The administration called the new sanctions “sweeping,” and compared with the grudging steps previously taken by Mr. Trump, they were. But punches were pulled. U.S. banks were banned from purchasing ruble-denominated Russian debt, but only in the primary market; other international investors will likely still buy Russian bonds knowing they can be resold to U.S. institutions. Six Russian cyber firms were targeted, all of which have close ties to the military or intelligence agencies. But Russian energy and mineral firms that bring in the bulk of the country’s foreign earnings were left untouched — as were the several dozen oligarchs who prop up the regime and manage Mr. Putin’s personal wealth.
The administration did not respond at all to the most serious allegations concerning Russia: that it paid bounties for the killing of U.S. soldiers in Afghanistan, and sponsored the mysterious attacks that seriously injured U.S. diplomats and spies in Moscow, Havana and China. Officials explained they had only low-to-moderate confidence about the Afghanistan operation, while CIA Director William J. Burns told Congress Wednesday he was still seeking to “get to the bottom” of the injuries of his officers and diplomats. The lack of any response, if it persists, will be glaring.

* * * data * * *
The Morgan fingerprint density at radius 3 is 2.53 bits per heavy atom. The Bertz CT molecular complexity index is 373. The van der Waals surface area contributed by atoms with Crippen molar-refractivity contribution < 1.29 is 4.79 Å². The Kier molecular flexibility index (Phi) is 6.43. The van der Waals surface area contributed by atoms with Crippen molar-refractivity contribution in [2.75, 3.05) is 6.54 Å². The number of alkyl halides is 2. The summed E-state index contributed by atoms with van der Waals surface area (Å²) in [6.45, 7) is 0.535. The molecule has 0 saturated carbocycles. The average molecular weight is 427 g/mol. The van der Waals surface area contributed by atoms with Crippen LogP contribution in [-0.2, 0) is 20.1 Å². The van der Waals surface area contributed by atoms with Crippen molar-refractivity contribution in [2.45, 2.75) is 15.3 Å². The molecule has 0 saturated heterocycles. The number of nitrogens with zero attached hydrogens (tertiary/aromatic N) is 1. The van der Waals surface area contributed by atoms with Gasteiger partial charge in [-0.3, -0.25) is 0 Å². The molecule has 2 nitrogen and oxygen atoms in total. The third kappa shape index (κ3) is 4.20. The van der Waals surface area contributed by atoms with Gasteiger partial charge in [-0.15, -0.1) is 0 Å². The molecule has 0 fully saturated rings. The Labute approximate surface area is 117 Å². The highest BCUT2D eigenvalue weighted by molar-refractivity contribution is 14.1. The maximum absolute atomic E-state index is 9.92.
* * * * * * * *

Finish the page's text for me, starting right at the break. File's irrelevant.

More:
White House officials said the package was carefully calibrated in the hope that the Biden administration can still induce Mr. Putin to cooperate in some areas. U.S. policy, one told reporters, “will involve a mix of significant pressure and finding ways to work together” — a point underlined by Mr. Biden’s suggestion of a summit meeting in a phone call with Mr. Putin on Tuesday. In theory, the two-track policy makes sense. But the U.S. moderation comes at a moment when Mr. Putin is acting more belligerently than ever. In recent weeks, Russia has amassed tens of thousands of troops on Ukraine’s borders while threatening a war that would “destroy” the country. Meanwhile, the regime appears to be slowly murdering Mr. Putin’s leading opponent, Alexei Navalny, in a prison camp.
Perhaps Mr. Putin will react to Mr. Biden’s relative restraint with some of his own. If he pulls back troops from Ukraine and frees Mr. Navalny, as the United States and its allies have called for, the administration’s initiative will be judged a success. If the Russian leader shrugs off these measures that have no effect on his power base, and continues seeking to disrupt the U.S. economy, political system and alliances, the Biden administration will have to be ready with fresh sanctions — ones with more bite than bark.